The most productive and happy path forward is to think about the individuals (yourself and your counterparty).

It’s not your group against the world. It’s you against the world. And it’s not your group at your disposal, it’s the world at your disposal.

"At Cisco, the unnamed employee reported Iyer to human resources in November 2016 for outing him as a Dalit to colleagues. Iyer allegedly retaliated, but Cisco determined caste discrimination was not illegal and issues continued through 2018, the lawsuit states."

If this is accurate, that's pretty messed up. If a private company, especially one of Cisco's stature knew of any form of harassment and then decided that this type of harassment is fine because its not technically illegal they should be punished. Harassment at work for any reason is never ok, work should be a space where you are judged on your productivity level and attitude, not on the place of birth of your ancestors.

From what a friend has said to me, the situation is fairly similar to the discrimination people of colour face (slavery, jim crow, segregation, economic mobility, interracial marriage, lynchings, human right violations) and what native americans face (land rights, economic mobility, cultural assimilation and destruction) ... except this is in the asian context with added peculiarities. The distinction between the classes is made by the last name and skin colour like how you would discriminate between italian, spanish, irish, german, danish ... on the basis of their name as people look similiar despite all of them being clubbed under "white" and "christian".

On paper discrimination shouldn't happen but IRL it does everywhere.

It doesn't say it was fine - nor that it wasn't reprimanded or that they weren't told to stop. ...only that it ultimately continued anyway.

We shouldn't jump to conclusions. If it went to legal, I would venture to guess that people were at least told to cut that shit out. Legal isn't very tolerant of these things because they know there's liability exposure even if it's not illegal.

I'm a very white guy living in California and I often get the impression that caste is something that Indian folks living here are aware of amongst each other, but they don't really discuss it with white people.

On some level it feels to me like it's something Indian folks don't share because they feel it would be misunderstood (which makes a lot of sense). Or maybe it's a kind of "not airing out the laundry in public."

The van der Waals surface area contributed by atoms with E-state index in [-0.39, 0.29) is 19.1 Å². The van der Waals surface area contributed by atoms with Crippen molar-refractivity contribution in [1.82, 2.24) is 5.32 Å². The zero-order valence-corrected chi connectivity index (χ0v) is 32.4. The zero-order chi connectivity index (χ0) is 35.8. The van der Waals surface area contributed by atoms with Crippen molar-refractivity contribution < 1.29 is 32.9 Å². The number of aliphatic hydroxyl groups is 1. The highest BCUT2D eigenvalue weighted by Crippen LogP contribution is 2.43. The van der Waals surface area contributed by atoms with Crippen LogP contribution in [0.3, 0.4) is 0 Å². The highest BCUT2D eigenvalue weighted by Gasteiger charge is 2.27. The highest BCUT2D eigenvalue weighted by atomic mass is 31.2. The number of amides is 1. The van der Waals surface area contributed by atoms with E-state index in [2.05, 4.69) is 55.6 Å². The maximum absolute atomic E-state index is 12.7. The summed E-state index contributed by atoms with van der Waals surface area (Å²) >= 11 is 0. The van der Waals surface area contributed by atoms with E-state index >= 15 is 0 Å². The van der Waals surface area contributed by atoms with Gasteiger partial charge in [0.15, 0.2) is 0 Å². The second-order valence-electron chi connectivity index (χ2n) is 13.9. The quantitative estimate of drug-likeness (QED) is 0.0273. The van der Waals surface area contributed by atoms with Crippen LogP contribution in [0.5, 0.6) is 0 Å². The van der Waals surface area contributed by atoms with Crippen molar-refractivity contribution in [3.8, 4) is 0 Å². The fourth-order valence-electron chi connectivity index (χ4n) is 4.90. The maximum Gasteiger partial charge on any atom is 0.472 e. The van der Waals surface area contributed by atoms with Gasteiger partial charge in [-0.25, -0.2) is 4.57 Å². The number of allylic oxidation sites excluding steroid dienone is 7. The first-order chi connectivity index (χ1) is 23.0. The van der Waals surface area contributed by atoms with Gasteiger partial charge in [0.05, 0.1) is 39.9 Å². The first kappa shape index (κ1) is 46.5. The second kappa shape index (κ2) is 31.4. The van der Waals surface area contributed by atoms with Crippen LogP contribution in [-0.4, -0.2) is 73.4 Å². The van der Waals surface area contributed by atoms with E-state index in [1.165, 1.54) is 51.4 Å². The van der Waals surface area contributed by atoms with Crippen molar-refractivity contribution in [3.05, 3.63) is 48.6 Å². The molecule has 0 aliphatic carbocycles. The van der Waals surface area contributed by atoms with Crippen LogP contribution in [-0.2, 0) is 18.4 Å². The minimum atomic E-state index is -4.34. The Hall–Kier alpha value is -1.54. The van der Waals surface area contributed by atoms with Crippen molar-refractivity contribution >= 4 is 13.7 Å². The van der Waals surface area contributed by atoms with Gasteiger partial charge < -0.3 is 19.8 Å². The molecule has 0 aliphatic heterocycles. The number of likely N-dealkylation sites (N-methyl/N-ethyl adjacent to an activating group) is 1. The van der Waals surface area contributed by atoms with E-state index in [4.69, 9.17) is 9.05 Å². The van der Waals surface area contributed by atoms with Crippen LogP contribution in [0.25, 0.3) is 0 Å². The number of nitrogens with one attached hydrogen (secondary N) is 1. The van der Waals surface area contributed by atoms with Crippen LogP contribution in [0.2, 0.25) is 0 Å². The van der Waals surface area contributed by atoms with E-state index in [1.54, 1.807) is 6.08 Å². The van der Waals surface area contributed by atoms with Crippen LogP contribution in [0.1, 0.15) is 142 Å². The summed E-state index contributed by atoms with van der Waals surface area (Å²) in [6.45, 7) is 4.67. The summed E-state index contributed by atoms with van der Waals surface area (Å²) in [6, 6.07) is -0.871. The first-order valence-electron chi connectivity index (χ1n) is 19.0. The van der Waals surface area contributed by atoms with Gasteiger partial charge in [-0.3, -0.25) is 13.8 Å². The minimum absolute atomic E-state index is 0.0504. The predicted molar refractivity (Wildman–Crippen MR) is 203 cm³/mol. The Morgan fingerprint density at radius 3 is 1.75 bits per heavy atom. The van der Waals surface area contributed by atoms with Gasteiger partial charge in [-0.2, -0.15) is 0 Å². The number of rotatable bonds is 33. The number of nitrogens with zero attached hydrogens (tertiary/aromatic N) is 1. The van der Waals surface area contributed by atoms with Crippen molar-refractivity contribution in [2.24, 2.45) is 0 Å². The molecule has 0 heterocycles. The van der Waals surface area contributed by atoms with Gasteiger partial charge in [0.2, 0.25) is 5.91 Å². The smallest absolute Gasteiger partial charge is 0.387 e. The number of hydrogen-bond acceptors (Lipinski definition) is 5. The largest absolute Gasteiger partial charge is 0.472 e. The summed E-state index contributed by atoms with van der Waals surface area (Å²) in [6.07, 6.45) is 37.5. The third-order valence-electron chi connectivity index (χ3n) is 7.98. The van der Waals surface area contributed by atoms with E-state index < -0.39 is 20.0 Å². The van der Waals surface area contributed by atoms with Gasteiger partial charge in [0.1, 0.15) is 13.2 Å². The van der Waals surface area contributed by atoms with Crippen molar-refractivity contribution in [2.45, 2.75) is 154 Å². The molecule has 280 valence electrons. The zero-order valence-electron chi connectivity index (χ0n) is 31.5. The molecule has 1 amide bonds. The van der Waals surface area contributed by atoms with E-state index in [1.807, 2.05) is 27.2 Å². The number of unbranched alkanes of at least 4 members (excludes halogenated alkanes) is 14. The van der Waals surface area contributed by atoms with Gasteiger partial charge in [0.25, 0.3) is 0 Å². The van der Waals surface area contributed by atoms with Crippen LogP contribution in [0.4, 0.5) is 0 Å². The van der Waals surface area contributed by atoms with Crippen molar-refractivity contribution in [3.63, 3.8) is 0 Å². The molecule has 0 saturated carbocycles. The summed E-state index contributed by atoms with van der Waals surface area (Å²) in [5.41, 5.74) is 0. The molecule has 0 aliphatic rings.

I would love feedback on this. Thanks.

I am someone who was born a hindu dalit and I am so ashamed of sharing that identity of mine that I am posting anonymously.

Hindus believe that humans are like dogs and they have a breed. So a person who is born in a higher caste is of a better breed than a person born in a lower caste. Numerous genetic studies have found no significant difference amongst Indian castes. The moment an upper caste person realizes that you are a lower caste, you will be made fun of and ridiculed. Caste is also tied to your last name, so when a Hindu person says his full name he is telling his First name and his Caste. Which is why brahmins will be the first ones in a group to say their full name, while dalits will only meekly say their first name. The entire religion and caste system was built to make people feel shameful of their last name. In fact, some last names of lower castes are commonly used as abuses by upper caste.

It is the worst form of discrimination known to man and it's horrible how hindu society openly supports and promotes it. While slavery lasted only for a couple of hundred years, caste system has been going on for millennia. Dalit atrocities are common in India even today and everyday 10s of lower castes dalits are raped, killed , tortured and humiliated just because they were born a lower caste Hindu. Upper caste hindu managers openly look down on lower caste hindus, even in the US , and will discriminate against them. Caste shame is also inbuilt in a lot of Dalit hindus and they themselves feel embarrassed while even saying their full name.